Seldom does a network decide to take itself out of the running, but that's precisely what NBC did this season when they decided to stop running episodic shows at 9 p.m. and give Jay Leno five hours of weekly prime time.
The move has changed the network landscape, though not exactly in the manner NBC envisioned.
After a strong early start, Leno has tumbled to the point some nights this season he's been losing the time slot to niche shows on cable. Meanwhile, new Tonight Show host Conan O'Brien suffered the worst November sweeps ratings since 1993, and Jimmy Fallon isn't wowing anyone in his new late-night spot either.
As a result, the fourth-place network became even weaker, something most people didn't think possible. The rationale for this was that NBC could make $300 million in profits with miniscule ratings in the 18-49 demographic.
But even though they've attained that break-even number, prospective new owners Comcast (whose purchase of NBC still must pass anti-trust muster) isn't happy about seeing its shiny new purchase devalued by eroding ratings across the board.
What impact they'll have is yet to be determined, but there's no question the NBC Leno move stands as 2009's most discussed and debated measure.
Coming in second was CBS' spinoff of NCIS, which supplanted CSI as network TV's most popular scripted program. Even Fox's American Idol, which during its half-year run usually tops all programs, didn't wipe out NCIS like it did all other competition, and during the opening months of the new season NCIS set ratings records for a show in its seventh year.
In turn, despite being not just a spinoff, but a rip-off, NCIS - Los Angeles quickly emerged as the top-rated new network program, even though the best new show on CBS this year from a creative standpoint was The Good Wife with Julianna Margulies.
A clever blend of courtroom theatrics, corporate politics and romance/soap-opera angst, The Good Wife has provided CBS with a fresh 9 p.m. program and a welcome relief from its armada of procedural programs.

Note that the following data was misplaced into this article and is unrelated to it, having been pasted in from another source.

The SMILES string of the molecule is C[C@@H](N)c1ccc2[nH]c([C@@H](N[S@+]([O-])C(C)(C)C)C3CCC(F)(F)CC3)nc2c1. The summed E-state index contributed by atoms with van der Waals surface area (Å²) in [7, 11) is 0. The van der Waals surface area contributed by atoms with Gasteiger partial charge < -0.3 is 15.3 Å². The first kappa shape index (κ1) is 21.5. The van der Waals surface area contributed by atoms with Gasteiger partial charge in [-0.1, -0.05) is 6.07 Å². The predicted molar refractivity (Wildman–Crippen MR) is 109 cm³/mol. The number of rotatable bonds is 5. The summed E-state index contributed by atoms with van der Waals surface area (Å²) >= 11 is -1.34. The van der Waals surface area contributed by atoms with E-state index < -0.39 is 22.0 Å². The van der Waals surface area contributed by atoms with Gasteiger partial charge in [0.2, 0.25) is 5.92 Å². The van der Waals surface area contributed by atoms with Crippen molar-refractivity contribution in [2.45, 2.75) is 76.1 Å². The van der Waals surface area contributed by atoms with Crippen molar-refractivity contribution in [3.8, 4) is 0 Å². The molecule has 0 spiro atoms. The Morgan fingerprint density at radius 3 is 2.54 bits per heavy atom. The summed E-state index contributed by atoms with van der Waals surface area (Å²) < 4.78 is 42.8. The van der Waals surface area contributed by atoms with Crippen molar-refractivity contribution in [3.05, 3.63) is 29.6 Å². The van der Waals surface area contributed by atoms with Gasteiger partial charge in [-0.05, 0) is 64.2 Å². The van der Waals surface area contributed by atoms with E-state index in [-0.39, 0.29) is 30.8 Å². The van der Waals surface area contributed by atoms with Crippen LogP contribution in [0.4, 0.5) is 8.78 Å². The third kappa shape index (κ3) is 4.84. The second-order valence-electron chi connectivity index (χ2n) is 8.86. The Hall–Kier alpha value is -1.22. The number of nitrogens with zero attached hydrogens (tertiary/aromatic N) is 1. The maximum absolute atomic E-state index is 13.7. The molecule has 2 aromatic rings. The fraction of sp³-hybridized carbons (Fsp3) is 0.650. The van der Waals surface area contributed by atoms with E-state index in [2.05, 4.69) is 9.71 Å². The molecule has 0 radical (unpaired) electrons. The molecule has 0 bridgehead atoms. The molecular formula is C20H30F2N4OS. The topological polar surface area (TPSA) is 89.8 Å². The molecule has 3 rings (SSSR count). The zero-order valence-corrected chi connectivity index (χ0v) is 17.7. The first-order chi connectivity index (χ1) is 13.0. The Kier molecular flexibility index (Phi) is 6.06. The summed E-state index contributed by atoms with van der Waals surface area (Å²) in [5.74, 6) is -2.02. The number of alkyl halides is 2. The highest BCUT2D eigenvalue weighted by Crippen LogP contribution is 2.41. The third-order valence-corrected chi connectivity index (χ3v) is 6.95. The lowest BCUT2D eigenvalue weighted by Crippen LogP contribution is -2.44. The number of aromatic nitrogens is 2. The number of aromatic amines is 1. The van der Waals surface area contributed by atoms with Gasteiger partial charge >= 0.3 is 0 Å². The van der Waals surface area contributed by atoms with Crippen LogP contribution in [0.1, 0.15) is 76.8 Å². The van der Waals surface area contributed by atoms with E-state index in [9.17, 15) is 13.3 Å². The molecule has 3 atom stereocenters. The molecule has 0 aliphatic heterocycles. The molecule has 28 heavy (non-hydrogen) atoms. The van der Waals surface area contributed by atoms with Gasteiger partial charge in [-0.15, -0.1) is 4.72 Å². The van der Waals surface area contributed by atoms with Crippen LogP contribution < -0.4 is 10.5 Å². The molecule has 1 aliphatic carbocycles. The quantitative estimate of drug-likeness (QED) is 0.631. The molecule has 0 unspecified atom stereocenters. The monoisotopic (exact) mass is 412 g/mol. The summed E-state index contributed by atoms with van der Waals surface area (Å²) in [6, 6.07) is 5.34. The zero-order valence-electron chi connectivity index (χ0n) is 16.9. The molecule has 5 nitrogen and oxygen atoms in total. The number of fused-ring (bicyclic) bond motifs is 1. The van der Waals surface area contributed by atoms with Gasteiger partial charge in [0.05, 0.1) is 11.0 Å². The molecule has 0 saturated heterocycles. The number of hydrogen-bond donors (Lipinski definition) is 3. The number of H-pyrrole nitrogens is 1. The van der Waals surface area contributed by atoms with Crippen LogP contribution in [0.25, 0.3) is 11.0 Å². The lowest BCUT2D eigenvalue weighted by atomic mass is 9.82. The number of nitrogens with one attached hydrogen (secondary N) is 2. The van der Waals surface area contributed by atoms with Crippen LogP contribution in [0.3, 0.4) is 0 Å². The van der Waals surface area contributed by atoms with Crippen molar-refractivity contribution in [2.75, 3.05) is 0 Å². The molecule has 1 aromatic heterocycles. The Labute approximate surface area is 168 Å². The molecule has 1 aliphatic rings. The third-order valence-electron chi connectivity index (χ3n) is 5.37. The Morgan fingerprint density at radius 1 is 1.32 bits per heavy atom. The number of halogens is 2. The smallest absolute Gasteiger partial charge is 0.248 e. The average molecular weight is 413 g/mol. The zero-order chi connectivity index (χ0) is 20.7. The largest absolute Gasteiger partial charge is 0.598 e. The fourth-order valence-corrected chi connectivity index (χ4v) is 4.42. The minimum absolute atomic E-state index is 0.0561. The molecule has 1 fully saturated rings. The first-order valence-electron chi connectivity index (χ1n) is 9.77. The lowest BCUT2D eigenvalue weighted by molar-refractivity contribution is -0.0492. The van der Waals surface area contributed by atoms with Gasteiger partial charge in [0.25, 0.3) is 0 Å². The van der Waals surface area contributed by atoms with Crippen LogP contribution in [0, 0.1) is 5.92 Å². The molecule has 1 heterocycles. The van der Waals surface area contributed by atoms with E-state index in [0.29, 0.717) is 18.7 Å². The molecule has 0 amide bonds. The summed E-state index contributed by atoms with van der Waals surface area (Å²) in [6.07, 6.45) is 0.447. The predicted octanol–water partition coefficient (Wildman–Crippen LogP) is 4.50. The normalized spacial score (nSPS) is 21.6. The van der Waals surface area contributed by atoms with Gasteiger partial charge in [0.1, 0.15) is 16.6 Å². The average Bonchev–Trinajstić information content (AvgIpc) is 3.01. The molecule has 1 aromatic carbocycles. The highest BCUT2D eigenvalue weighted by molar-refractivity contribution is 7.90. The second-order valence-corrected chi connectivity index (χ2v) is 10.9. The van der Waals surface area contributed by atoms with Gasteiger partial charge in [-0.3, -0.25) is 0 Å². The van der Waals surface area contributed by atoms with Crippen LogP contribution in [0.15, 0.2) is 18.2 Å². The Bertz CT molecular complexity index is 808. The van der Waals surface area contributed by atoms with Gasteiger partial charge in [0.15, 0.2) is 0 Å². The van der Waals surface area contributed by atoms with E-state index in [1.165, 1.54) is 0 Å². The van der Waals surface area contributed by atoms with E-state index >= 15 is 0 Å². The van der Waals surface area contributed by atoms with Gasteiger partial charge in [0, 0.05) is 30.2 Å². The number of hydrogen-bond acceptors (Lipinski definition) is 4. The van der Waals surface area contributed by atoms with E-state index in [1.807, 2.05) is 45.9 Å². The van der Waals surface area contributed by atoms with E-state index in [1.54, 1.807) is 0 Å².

ABC, helped in part by NBC's abandoning the 9 p.m. slot, has enjoyed a comeback largely fueled by a comedies, particularly the single-camera, fake documentary Modern Family.
The show has reaffirmed Ed O'Neill's ability to excel in comedy and drama. That’s something that puts O’Neill in the rare company of Dick Van Dyke, Andy Griffith and Carroll O'Connor among others.
They've also continued to make inroads via the fantasy/sci-fi route, this season with Flash Forward and the remake of V (which was much better than expected).
Fox continues to reap dividends from the aging American Idol, though its ratings dipped this season for the first time in years.
Their big surprise has been the animated Cleveland Show, which has succeeded in expanding the audience for their entire Sunday night lineup even as it also has gotten the network back in the crosshairs of censors and those who find Seth MacFarlane's comedy offensive.
Fox too has seen Castle emerge as a mild hit, and 24 remains viable. But House has been dreadful, and Lie To Me only mildly successful in multiple time slots.
Dollhouse and Terminator: Sarah Connor Chronicles are both either gone or going.
The CW continues to specialize in shows for the 20-something crowd, many of whom DVR or blog about the programs, but don't watch them enough to make either a ratings or sales impact.
However as long as shows like Gossip Girl and Vampire Diaries stay on the cover of EW and their stars get discussed on Access Hollywood, the CW's power brokers will be satisfied.
Still, the feeble audiences for the Melrose Place reruns should convince them that not every former teen hit can be remade.
All networks also discovered during the summer hours that viewers aren't nearly as enamored of reality shows as they think.
Audience levels hit record lows frequently during those weeks when they loaded up with disposable entries and retreads. It will be interesting to see if they attempt the same strategy next June.
Meanwhile cable continued in 2009 to be the medium for adventurous, ambitious programs that thrive in an environment of lessened regulation and creative freedom.
HBO's True Blood blossomed into a legitimate hit, while Showtime's Dexter, TNT's The Closer, FX's Damages, Rescue Me and Nip/Tuck, AMC's Mad Men and Breaking Bad and USA Network's Monk (final season) and Psych, as well as Burn Notice and newcomer While Collar continued the run of basic cable programs that enjoy the same reputation and acclaim as their network counterparts.
At any rate, here are my 10 favorite shows from 2009.